I think you're missing what I'm trying to ask, so I'll try again. You made the claim that the iPhone 5C is a flagship in comparison to "X" Android phones. What phones are you comparing it to?

You've completely twisted the wording behind that list. To put that list into context: "So far the list of manufacturers who have shown interest for iOS in the Car and/or Siri: Eyes Free includes:" =/= "companies planning support for iOS in the Car". The Open Automotive Alliance is not simply Android integration (something that already exists in many cars), but the car's UI itself will be running on Android.

Futuremark's testing has shown there was only a 7% increase in performance running 32-bit vs 64-bit software on Apple's A7 with its 1GB of RAM. Devices using Intel's 64-bit Bay Trail or Core i3/i5/i7 will have larger amounts of RAM to better justify the jump to 64-bit.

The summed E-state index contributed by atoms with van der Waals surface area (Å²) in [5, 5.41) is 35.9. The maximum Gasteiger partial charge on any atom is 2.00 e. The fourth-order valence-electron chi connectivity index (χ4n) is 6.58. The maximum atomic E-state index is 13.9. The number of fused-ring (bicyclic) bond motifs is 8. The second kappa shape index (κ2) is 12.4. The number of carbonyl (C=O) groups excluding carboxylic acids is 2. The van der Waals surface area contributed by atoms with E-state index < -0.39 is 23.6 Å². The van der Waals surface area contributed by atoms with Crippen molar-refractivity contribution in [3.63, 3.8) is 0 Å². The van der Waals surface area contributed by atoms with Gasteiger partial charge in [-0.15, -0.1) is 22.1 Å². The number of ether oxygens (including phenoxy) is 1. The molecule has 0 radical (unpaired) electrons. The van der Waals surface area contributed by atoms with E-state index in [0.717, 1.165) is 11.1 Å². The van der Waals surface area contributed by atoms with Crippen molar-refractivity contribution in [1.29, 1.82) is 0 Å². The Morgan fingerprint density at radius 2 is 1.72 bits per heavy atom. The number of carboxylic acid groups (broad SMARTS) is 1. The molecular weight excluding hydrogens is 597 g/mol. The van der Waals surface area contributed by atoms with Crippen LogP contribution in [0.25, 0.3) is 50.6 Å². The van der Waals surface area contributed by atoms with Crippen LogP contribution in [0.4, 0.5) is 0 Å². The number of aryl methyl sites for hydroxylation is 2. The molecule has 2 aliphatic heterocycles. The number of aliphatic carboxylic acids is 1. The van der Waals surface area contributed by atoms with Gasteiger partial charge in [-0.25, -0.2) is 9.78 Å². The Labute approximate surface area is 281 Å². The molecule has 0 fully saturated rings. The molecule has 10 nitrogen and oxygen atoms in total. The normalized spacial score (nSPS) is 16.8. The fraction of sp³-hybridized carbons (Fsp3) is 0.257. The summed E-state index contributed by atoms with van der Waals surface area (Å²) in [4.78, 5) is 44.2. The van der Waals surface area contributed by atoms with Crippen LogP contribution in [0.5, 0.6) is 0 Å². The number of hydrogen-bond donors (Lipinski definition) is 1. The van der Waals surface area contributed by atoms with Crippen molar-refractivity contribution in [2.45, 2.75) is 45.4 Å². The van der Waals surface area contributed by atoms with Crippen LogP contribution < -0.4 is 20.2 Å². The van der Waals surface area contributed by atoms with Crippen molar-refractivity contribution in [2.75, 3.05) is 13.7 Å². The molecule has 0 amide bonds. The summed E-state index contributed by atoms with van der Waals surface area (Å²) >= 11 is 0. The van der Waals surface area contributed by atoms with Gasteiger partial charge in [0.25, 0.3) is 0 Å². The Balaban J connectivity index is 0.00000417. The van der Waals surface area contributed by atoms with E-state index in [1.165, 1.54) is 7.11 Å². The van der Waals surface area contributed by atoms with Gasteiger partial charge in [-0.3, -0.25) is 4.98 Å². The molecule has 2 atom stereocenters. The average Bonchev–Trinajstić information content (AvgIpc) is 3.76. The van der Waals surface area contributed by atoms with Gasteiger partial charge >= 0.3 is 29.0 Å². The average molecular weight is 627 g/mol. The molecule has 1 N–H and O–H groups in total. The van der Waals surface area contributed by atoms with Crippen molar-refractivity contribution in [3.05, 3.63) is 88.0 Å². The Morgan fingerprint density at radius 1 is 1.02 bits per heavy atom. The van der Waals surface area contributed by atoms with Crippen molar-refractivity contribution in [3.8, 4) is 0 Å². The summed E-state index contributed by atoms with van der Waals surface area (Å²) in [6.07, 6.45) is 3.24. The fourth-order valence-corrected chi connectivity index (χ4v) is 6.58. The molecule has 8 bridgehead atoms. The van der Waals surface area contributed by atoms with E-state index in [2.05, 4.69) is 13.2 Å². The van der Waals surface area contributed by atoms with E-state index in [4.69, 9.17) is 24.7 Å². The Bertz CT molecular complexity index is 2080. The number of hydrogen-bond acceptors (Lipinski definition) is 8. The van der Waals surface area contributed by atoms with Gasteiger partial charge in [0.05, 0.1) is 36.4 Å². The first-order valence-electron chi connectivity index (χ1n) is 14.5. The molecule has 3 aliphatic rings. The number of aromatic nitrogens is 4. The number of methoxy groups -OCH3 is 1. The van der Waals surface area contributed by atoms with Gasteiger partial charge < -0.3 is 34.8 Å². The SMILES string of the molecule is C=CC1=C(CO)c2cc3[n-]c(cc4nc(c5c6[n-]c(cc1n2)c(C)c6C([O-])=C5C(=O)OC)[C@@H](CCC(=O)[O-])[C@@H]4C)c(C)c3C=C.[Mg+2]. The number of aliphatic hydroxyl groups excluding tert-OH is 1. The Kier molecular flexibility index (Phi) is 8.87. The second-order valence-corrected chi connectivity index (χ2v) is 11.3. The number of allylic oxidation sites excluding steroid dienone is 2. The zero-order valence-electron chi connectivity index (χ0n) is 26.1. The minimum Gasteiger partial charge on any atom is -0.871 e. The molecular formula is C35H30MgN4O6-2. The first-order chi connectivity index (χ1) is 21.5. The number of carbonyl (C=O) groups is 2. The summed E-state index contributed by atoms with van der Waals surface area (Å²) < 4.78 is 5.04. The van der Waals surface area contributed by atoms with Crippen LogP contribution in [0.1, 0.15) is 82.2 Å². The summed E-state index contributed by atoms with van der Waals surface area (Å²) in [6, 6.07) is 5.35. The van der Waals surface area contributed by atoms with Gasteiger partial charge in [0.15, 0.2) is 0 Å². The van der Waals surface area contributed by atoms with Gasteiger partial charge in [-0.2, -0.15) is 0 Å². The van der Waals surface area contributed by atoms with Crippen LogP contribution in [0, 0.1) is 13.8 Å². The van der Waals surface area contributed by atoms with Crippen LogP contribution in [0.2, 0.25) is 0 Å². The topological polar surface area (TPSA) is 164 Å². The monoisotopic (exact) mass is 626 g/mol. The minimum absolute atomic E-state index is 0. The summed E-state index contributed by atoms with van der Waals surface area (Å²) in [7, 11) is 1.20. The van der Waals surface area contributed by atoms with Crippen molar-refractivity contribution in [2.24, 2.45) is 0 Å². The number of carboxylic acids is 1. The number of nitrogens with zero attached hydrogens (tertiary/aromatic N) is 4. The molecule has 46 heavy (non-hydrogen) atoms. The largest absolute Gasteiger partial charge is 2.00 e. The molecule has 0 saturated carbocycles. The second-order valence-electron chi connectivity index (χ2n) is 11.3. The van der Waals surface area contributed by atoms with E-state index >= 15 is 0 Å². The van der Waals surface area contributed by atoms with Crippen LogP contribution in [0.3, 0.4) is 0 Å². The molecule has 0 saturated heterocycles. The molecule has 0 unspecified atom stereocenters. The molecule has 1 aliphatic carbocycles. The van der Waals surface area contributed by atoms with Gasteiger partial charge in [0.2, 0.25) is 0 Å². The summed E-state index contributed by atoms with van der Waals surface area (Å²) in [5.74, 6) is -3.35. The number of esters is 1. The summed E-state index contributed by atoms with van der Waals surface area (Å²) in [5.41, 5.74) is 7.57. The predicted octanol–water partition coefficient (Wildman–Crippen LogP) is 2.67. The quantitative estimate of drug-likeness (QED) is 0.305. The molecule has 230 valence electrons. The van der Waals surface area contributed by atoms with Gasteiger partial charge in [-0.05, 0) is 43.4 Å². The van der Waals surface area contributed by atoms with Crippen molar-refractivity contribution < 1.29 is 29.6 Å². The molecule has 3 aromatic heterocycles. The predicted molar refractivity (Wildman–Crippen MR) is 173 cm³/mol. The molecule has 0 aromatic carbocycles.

I don't really know what OS X has to do with this conversation, when it comes to tablets look no further than an x86 Windows device. Mobile? OS X has nothing to offer. As well, Apple's not always on top of their GPU every release. The A6 in the iPhone 5 was outperformed by Qualcomm's GLES3 enabled Snapdragon S4 Pro. So Apple rushed to launch the iPad 4 with A6X. That was outperformed by Snapdragon 600 which launched only a few months after. In the summer of 2013, the Snapdragon 800 was launched. The GPU inside offers similar (some cases higher) performance than the new GPU in Apple's A7 which only launched in the fall. It took Apple a whole year to launch an SoC that could support OpenGL ES 3.0.